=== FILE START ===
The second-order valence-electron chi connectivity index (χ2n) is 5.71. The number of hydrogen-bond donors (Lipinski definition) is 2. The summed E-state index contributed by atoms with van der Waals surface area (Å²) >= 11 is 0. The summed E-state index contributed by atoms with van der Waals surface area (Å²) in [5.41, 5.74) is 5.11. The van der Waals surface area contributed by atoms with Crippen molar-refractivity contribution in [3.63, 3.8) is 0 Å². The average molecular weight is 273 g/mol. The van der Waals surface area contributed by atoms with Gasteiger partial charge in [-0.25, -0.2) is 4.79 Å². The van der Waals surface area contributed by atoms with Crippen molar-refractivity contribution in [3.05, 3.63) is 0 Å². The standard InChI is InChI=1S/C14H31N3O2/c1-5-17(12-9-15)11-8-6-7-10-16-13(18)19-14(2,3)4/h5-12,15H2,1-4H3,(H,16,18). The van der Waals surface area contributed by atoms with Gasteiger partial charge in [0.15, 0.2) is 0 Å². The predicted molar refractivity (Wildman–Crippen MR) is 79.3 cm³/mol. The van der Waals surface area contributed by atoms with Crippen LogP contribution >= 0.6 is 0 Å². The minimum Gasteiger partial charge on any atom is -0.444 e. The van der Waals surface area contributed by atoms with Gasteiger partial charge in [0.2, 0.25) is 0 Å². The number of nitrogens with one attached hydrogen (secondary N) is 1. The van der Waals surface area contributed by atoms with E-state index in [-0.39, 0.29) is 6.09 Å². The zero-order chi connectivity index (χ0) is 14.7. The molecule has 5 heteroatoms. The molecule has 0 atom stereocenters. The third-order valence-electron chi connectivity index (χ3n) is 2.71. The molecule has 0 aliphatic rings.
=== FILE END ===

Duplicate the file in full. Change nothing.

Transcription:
The second-order valence-electron chi connectivity index (χ2n) is 5.71. The number of hydrogen-bond donors (Lipinski definition) is 2. The summed E-state index contributed by atoms with van der Waals surface area (Å²) >= 11 is 0. The summed E-state index contributed by atoms with van der Waals surface area (Å²) in [5.41, 5.74) is 5.11. The van der Waals surface area contributed by atoms with Crippen molar-refractivity contribution in [3.63, 3.8) is 0 Å². The average molecular weight is 273 g/mol. The van der Waals surface area contributed by atoms with Gasteiger partial charge in [-0.25, -0.2) is 4.79 Å². The van der Waals surface area contributed by atoms with Crippen molar-refractivity contribution in [3.05, 3.63) is 0 Å². The standard InChI is InChI=1S/C14H31N3O2/c1-5-17(12-9-15)11-8-6-7-10-16-13(18)19-14(2,3)4/h5-12,15H2,1-4H3,(H,16,18). The van der Waals surface area contributed by atoms with Gasteiger partial charge in [0.15, 0.2) is 0 Å². The predicted molar refractivity (Wildman–Crippen MR) is 79.3 cm³/mol. The van der Waals surface area contributed by atoms with Crippen LogP contribution >= 0.6 is 0 Å². The minimum Gasteiger partial charge on any atom is -0.444 e. The van der Waals surface area contributed by atoms with Gasteiger partial charge in [0.2, 0.25) is 0 Å². The number of nitrogens with one attached hydrogen (secondary N) is 1. The van der Waals surface area contributed by atoms with E-state index in [-0.39, 0.29) is 6.09 Å². The zero-order chi connectivity index (χ0) is 14.7. The molecule has 5 heteroatoms. The molecule has 0 atom stereocenters. The third-order valence-electron chi connectivity index (χ3n) is 2.71. The molecule has 0 aliphatic rings.